Greenwell's Hotel

From Hotels of Ballarat
Greenwell's Hotel
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History
Town Bulldog (later Illabarook)
Known dates 1871-1873

Greenwell's Hotel was a hotel in Illabarook, <1871-1873>.

Site[edit | edit source]

The hotel was on the Bulldog diggings, later renamed as Illabarook.

Background[edit | edit source]

History[edit | edit source]

The hotel may have started as a restaurant run by William Greenwell and his wife at Bulldog. He was fined for selling beer without a license in December 1867:

John Robertson v William Greenwell, do; Mr Bell, for the defendant, took objection that the summons did not state the name of the informer, Mr M'Dermott held that such was unnecessary. The bench intimated that the defendant could have seen the information it he had wished to do so. Simpson deposed that on 6th December he was at the defendant's place, the Bulldog restaurant, and had a glass of beer, and Stockton had another; paid one shilling for the drinks to a female, whom he believed to be Mrs Greenwell. Witness and his mate had other drinks, and the female, in referring to the size of the glass, said that her customers called them "buckets." The shire revenue-officer pointed out the house to witness. Mr Bell, at considerable length, cross-examined this witness, but did not elicit any contradictions. Stockton gave corroboratory evidence, showing that both informers had dined at the restaurant in question, and had each a glass of ale given to them at dinner. The other two glasses of beer had been got afterwards, and paid for by Simpson. On cross-examination, witness said that he and his mate had after dinner at the restaurant, before starting, been reading for some time. Mr M'Dermott suggested that it had been temperance tracts that had been lying about the restaurant. Mr Bell thought that as the case was a mild one there ought to be no costs given. Mr M'Dermott said he saw no mildness about the case, unless the beer had been mild, and they had drawn it mild. He thought it one of the worst cases on the list; the defendant ought to have been a model to others, he (counsel) had no doubt he was an elder in the church; fined £5 and 21s costs, in default, 14 days' imprisonment; execution stayed for a month.[1]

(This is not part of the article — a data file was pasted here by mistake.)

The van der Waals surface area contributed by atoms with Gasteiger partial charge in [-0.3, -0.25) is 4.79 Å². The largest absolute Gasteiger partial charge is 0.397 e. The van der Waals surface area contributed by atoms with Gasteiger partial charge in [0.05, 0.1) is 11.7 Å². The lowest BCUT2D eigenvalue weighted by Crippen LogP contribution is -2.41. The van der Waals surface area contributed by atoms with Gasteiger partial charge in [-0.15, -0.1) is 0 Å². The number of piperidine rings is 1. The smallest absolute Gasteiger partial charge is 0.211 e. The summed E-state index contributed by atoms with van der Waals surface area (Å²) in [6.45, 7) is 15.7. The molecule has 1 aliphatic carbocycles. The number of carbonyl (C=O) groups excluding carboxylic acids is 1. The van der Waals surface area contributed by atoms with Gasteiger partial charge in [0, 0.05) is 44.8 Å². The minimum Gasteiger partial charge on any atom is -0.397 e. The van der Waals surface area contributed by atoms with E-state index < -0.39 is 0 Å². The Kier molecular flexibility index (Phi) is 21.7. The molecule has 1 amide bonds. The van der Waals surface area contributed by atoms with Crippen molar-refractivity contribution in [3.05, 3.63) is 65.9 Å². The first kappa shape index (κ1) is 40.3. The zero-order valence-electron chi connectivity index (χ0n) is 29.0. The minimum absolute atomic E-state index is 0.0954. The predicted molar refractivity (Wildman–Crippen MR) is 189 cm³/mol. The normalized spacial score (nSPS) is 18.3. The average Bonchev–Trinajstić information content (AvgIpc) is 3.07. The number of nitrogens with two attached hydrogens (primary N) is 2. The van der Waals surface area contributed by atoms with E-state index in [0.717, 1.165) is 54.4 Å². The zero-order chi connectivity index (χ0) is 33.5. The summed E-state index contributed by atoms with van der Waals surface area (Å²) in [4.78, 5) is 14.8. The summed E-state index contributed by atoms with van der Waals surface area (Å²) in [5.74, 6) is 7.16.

Community Involvement[edit | edit source]

In February 1873 a newspaper report briefly that Mr. Turner met electors at the hotel.[2]


The People[edit | edit source]

  • In June 1871 Adelaide Greenwell was granted a publican's license at the Piggoreet Licensing Court in June 1871 for an unspecified hotel at Bulldog.[3]


See also[edit | edit source]

References[edit | edit source]

  1. 1867 'POLICE.', The Ballarat Star (Vic. : 1865 - 1924), 23 December, p. 4. , viewed 12 May 2023, http://nla.gov.au/nla.news-article112872946
  2. 1873 'NEWS AND NOTES.', The Ballarat Star (Vic. : 1865 - 1924), 18 February, p. 2. , viewed 11 May 2023, http://nla.gov.au/nla.news-article219198151
  3. 1871 'POLICE.', The Ballarat Star (Vic. : 1865 - 1924), 22 June, p. 3. , viewed 24 Feb 2020, http://nla.gov.au/nla.news-article197563760


External Links[edit | edit source]